Some of the things about Toad that I would miss in another horse are - most importantly! Our connection with each other and the trust we are developing together.  Also that she is so incredibly sensitive, attuned and smart.  And that she tries so hard and learns so quickly.   I'm so spoiled from lunging her because she does everything to voice commands and is so push-button about it.  She's also being trained from the beginning the way I want her trained.  She's being trained to raise her back and have proper horse-posture and she's learning to stretch naturally.  Trainer K. sent me this video which is like a synopsis of the way Toad is being trained (ie: Classical Dressage) and I like that she is being started like this as opposed to having to take an older horse and having to re-teach old bad habits away.

What I want for Toad is that she only be with someone like me.  So there are so many requirements: must be willing to work with her 6 days a week every week (that it's possible - and if not then find someone to fill in like if they're sick or out of town and can't work her every day), must be willing to keep her in training with a qualified Classical Dressage instructor, must be willing to do massage, stretching, wash off her belly every other day at least, and all the other high-maintenance things she needs.  Must be willing to do chiropractic on her once a month.  Must be quiet and patient and not prone to losing their temper and getting into fights with their horse over every little thing.  But at the same time must be authoritarian and not put up with bad habits.  And must never use the "D" word (ie: "Dangerous") to describe her (unless it is in jest because they're frustrated).

Normally I'm fine with labels but to me a "dangerous" horse is a horse that can't be handled and can't learn - no matter who is handling them.  It is true that the situation would be dangerous with Toad and the wrong person, but any horse can be dangerous with the wrong person.  I've never actually met a real, true dangerous horse but I have heard a couple stories that they might exist - though very rare.  For me Toad is not dangerous.  But that is also because I am always vigilant, and if I have a question I go to someone way more advanced in horsemanship than me and ask them how to handle her. 

Slowly but surely I'm starting to understand what is behind some of her "crazy" behavior.  A couple weeks ago when she freaked out so badly about having her stomach brushed Trainer K. discovered that her skin under her fur had been burned by the acid in her pee.  So I started rinsing her off instead of brushing her when she gets pee on herself and now she's fine about having her tummy touched.   Before putting her saddle on I either use a very soft brush or my hand to wipe off any dust and dirt and she's completely fine - even on the right side.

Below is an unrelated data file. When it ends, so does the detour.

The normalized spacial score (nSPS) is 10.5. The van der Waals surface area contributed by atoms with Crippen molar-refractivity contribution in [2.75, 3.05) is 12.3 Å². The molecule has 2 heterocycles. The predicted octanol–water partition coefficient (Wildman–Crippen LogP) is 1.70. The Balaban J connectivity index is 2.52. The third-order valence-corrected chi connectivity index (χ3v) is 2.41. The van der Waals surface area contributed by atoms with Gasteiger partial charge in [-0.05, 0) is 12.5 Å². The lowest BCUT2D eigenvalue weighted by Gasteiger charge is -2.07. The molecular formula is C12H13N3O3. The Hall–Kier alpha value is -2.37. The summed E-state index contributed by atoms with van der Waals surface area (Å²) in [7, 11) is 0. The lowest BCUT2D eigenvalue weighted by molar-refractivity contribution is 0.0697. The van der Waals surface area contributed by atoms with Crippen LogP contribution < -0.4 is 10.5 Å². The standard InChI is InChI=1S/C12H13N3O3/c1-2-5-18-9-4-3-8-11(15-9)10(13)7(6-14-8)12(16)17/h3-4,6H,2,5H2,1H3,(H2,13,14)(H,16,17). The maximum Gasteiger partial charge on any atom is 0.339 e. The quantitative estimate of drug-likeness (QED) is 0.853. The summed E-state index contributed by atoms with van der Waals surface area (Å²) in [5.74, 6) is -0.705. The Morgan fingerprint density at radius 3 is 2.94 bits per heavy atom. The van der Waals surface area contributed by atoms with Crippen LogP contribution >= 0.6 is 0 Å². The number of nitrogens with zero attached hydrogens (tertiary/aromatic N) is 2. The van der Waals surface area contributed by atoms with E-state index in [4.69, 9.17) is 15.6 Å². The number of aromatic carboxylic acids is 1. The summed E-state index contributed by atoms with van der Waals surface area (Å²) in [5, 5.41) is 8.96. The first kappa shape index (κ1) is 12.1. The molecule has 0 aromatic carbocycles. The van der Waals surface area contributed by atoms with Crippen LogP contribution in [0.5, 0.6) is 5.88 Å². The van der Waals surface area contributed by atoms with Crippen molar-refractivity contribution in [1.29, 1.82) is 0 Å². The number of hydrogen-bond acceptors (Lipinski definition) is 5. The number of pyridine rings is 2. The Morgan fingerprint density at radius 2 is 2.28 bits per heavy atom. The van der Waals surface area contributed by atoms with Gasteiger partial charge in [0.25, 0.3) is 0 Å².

Today she flipped out really badly over having her bridle put over her head and I wasn't able to do it.  Trainer K. had quite a battle with her and ended up having to get on a stool to be tall enough to get it over her head.  When she got up there she gasped and said, "Didn't you say she hit her head in the free lunge?" and I said yes (she was trying to eat bits of hay off the ground when she was supposed to be running and I began to chase her and she swung her head up and banged it on the gate), Trainer K said, "Look up here. She has a huge wound!"  I stood up on the stool and sure enough she had a huge, bloody welt on her head - no wonder she didn't want the bridle on!  Once we knew what was going on and comforted her that we wouldn't be touching it she got all lovey and sweet and snuggly again.

I told my daughter we're not selling Toad and she was so relieved.  For some reason she is really attached to her and cried really hard when I told her I was selling her.  I don't know why - my daughter has been on leadline rides over a hundred times with Girlfriend and there is no way I'm doing that with her with Toad - at least not for a few more years.  But she loves Toad and loves to pet her and give her treats.  It might be because Toad is so beautiful and looks like a super-model of horses.  Or she just senses what a sweet girl she is.  I don't know.  But my daughter is thrilled I'm not selling her.  She seems to think that in a few years Toad will be her horse.  We'll see although I think Toad will be way to big for her even in a few years.  She's a little too big for me even, but we're working that out.  Me and my tall, leggy horse and my short little legs.